News

March 8, 2004

Problem Gambling Week Heightens Awareness

Missouri’s problem gambling organization is joining in the second National Problem Gambling Awareness Week scheduled from March 8-14. Members of the Missouri Alliance to Curb Problem Gambling will be participating in a variety of activities to raise awareness of the dangers of problem gambling and the availability and benefits of problem-gambling treatment.

During the national awareness week, communities nationwide are working to raise awareness of the consequences of problem gambling and the resources available for individuals whose gambling is causing disruption in their lives.

In Missouri, the week’s activities are being kicked off on Friday, March 5, with a training event at the University of Missouri-Columbia for Partners in Prevention. This organization, which is made up college and university counselors and prevention professionals from throughout the state, received a grant last fall to help determine the extent of problem gambling among Missouri’s college students, to provide training for college professionals and students on how to address the issue and to create awareness materials. The grant was provided through the Port Authority of Kansas City and the Missouri Gaming Commission, two members of the Alliance.

The Alliance also will be providing an educational booth at the annual meeting of the Missouri Chapter of the National Association of Social Workers March 10-12 in Jefferson City.

"National Problem Gambling Awareness Week is an effort to raise awareness of problem-gambling issues and the availability of treatment throughout the country," said Keith Spare, chairman of the Alliance and president of the Missouri Council on Problem Gambling.

"It’s also a celebration of the men and women who are overcoming problems associated with their gambling behavior, and a recognition of the treatment professionals who are uniquely trained to assist problem gamblers and their loved ones," Spare said.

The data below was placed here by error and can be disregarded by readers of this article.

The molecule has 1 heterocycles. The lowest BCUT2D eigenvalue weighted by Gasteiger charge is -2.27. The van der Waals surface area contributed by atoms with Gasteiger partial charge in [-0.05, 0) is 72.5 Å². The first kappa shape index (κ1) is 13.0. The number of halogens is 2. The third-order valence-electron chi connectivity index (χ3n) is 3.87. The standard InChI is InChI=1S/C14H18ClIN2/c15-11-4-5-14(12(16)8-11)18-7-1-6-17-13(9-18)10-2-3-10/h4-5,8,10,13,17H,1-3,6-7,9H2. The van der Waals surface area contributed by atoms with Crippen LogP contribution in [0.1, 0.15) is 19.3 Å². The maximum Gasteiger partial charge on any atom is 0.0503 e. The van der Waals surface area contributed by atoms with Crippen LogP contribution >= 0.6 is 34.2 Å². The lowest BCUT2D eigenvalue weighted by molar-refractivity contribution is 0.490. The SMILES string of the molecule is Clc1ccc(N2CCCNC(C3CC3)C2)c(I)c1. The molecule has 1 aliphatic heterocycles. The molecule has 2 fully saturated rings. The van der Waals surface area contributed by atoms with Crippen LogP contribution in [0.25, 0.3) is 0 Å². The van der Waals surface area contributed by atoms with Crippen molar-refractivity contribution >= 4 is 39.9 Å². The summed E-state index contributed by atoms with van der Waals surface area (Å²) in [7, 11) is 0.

"A primary focus of this effort is to promote the fact that treatment works and is available in Missouri," he said. "In order to make a positive impact in Missouri, we need to be sure that the individuals and families who are in need of our services are able to access them."

Free problem gambling treatment for disordered gambling is available in Missouri to problem gamblers and the loved ones of problem gamblers. Information about treatment options in Missouri is available through the 24-hour toll-free problem gambling help line, 1-888-BETSOFF (1-888-238-7633).

"Throughout the year, we promote the availability of free treatment, but participating in the national effort this week provides us with an opportunity to further educate Missouri residents about problem-gambling issues and that help is just a phone call away," Spare said.

Spare said Missouri is a national leader in problem gambling programs and was the first state to hold a statewide awareness week. In August, the Alliance will sponsor its sixth annual Responsible Education Month with a four-state regional conference. The Midwest Conference on Problem Gambling and Substance Abuse will be held Aug. 11-13 in Kansas City. The conference is co-sponsored by the Alliance and is being organized by the Association of Problem Gambling Service Administrators with representatives from Missouri, Kansas, Nebraska and Iowa.

For more information about the national week, visit the Alliance’s Web site at: www.888BETSOFF.com.



 







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